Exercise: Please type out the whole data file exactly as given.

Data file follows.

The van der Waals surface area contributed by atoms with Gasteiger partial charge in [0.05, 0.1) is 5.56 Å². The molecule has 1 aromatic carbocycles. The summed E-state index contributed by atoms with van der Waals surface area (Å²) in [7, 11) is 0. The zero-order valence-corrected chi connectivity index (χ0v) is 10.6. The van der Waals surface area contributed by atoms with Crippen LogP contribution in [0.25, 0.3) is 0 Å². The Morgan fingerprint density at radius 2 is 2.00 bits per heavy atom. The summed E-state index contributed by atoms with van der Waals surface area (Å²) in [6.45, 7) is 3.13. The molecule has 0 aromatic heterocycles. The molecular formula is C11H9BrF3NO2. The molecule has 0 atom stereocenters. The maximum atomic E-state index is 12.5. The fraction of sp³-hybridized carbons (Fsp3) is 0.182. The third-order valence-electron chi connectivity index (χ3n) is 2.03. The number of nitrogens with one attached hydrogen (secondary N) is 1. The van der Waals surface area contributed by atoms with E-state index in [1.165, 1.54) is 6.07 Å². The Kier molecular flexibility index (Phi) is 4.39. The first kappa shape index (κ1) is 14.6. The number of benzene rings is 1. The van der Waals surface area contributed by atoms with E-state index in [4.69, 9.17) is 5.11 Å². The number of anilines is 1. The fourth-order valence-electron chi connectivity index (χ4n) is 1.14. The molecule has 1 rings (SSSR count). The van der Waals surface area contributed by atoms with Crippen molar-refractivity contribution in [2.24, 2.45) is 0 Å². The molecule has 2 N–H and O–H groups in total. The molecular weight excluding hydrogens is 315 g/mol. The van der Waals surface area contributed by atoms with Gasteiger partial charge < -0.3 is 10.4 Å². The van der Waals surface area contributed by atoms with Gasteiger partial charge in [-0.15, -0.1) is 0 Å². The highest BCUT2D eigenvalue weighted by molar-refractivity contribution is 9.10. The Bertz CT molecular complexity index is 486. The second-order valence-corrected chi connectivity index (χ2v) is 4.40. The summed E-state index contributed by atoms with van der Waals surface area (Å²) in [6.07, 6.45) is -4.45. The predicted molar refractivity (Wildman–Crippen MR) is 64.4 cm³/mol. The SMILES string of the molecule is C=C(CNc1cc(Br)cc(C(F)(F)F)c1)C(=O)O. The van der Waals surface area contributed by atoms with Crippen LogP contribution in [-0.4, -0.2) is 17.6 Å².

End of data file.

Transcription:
The van der Waals surface area contributed by atoms with Gasteiger partial charge in [0.05, 0.1) is 5.56 Å². The molecule has 1 aromatic carbocycles. The summed E-state index contributed by atoms with van der Waals surface area (Å²) in [7, 11) is 0. The zero-order valence-corrected chi connectivity index (χ0v) is 10.6. The van der Waals surface area contributed by atoms with Crippen LogP contribution in [0.25, 0.3) is 0 Å². The Morgan fingerprint density at radius 2 is 2.00 bits per heavy atom. The summed E-state index contributed by atoms with van der Waals surface area (Å²) in [6.45, 7) is 3.13. The molecule has 0 aromatic heterocycles. The molecular formula is C11H9BrF3NO2. The molecule has 0 atom stereocenters. The maximum atomic E-state index is 12.5. The fraction of sp³-hybridized carbons (Fsp3) is 0.182. The third-order valence-electron chi connectivity index (χ3n) is 2.03. The number of nitrogens with one attached hydrogen (secondary N) is 1. The van der Waals surface area contributed by atoms with E-state index in [1.165, 1.54) is 6.07 Å². The Kier molecular flexibility index (Phi) is 4.39. The first kappa shape index (κ1) is 14.6. The number of benzene rings is 1. The van der Waals surface area contributed by atoms with E-state index in [4.69, 9.17) is 5.11 Å². The number of anilines is 1. The fourth-order valence-electron chi connectivity index (χ4n) is 1.14. The molecule has 1 rings (SSSR count). The van der Waals surface area contributed by atoms with Crippen molar-refractivity contribution in [2.24, 2.45) is 0 Å². The molecule has 2 N–H and O–H groups in total. The molecular weight excluding hydrogens is 315 g/mol. The van der Waals surface area contributed by atoms with Gasteiger partial charge < -0.3 is 10.4 Å². The van der Waals surface area contributed by atoms with Gasteiger partial charge in [-0.15, -0.1) is 0 Å². The highest BCUT2D eigenvalue weighted by molar-refractivity contribution is 9.10. The Bertz CT molecular complexity index is 486. The second-order valence-corrected chi connectivity index (χ2v) is 4.40. The summed E-state index contributed by atoms with van der Waals surface area (Å²) in [6.07, 6.45) is -4.45. The predicted molar refractivity (Wildman–Crippen MR) is 64.4 cm³/mol. The SMILES string of the molecule is C=C(CNc1cc(Br)cc(C(F)(F)F)c1)C(=O)O. The van der Waals surface area contributed by atoms with Crippen LogP contribution in [-0.4, -0.2) is 17.6 Å².